Did you know there’s a library at Taliesin West?
Frank Lloyd Wright Foundation | Apr 10, 2019
Since it was first established in 1983, the William Wesley Peters Library at Taliesin West has grown into one of the most extensive collections of architecture and Frank Lloyd Wright-related books, holding more than 38,500 catalogued books.
In celebration of National Library Week, we’re highlighting one of Taliesin West’s greatest resources – the William Wesley Peters Library. The library, established in 1983, was named after William Wesley Peters, an architect, Wright apprentice, and Wright’s son-in-law. Today, the library contains one of the strongest retrospective architecture collections.
The library lives as organically as the building it’s found in, with the collection continuing to grow and respond to the needs of the students, staff, and scholars who access it. The collection includes 38,500 catalogued books (and growing), a great amount of architecture periodicals, special and rare collections, and an impressive variety of reference materials.
Although the library is not open to the public, it serves as an invaluable resource for Frank Lloyd Wright Foundation staff, School of Architecture at Taliesin students and faculty, and researchers alike.
The library also houses the archives of Taliesin Associated Architects (TAA), the legacy architecture firm that was created by apprentices after Wright’s passing. This includes original project material generated by the firm including drawings, correspondence files, photos, and more from some of Wright’s apprentices including William Wesley Peters, Ling Po, John Rattenbury, Charles Montooth, Thomas Casey, John Howe, Stephen Nemtin, David Dodge, Vernon Swaback, Arnold Roy, Alan Davison, and many more.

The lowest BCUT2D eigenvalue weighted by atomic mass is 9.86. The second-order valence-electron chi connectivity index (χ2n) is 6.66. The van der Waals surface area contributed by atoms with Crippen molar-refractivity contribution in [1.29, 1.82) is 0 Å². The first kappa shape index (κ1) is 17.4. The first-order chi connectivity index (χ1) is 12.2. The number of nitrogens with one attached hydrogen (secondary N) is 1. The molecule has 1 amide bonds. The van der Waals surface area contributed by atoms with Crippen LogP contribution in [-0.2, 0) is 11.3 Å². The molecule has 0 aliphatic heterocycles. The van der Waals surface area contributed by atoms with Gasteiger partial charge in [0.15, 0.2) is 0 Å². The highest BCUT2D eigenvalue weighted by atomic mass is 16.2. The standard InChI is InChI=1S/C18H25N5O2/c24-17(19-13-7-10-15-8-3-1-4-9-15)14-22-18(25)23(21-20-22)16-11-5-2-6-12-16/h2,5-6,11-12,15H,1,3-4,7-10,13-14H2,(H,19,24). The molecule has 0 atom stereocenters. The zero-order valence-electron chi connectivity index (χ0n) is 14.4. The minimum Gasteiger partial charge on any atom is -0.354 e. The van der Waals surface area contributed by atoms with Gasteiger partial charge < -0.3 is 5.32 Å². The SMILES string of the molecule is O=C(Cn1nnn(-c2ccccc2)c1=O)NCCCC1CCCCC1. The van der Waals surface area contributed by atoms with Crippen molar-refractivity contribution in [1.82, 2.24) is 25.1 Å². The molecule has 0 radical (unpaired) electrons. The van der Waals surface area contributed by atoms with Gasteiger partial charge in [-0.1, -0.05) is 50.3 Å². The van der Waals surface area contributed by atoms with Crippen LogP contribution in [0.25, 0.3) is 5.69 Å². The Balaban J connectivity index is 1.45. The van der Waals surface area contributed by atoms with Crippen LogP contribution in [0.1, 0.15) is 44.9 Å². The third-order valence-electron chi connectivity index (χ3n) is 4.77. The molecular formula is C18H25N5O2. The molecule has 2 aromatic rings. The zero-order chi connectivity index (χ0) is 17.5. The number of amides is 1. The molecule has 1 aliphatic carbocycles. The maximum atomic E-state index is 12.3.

These materials are fundamental to the work of the Foundation and School. The library’s immense collection has been maintained by Elizabeth Dawsari for over 30 years. Along with cataloging all the works in the collection, Dawsari also remotely runs the library at Taliesin in Wisconsin and works with a volunteer to digitize the presentation materials TAA architects prepared for clients, and Box Project presentations created by Wright apprentices.
“In this information age, there’s a tremendous amount of information available to researchers electronically,” Dawsari said. “However, many primary resources and published resources are not available digitally therefore the library is an irreplaceable resource.”
Dawsari feels that, even though there’s a great deal of information available online, there’s something special about holding a book in your hands.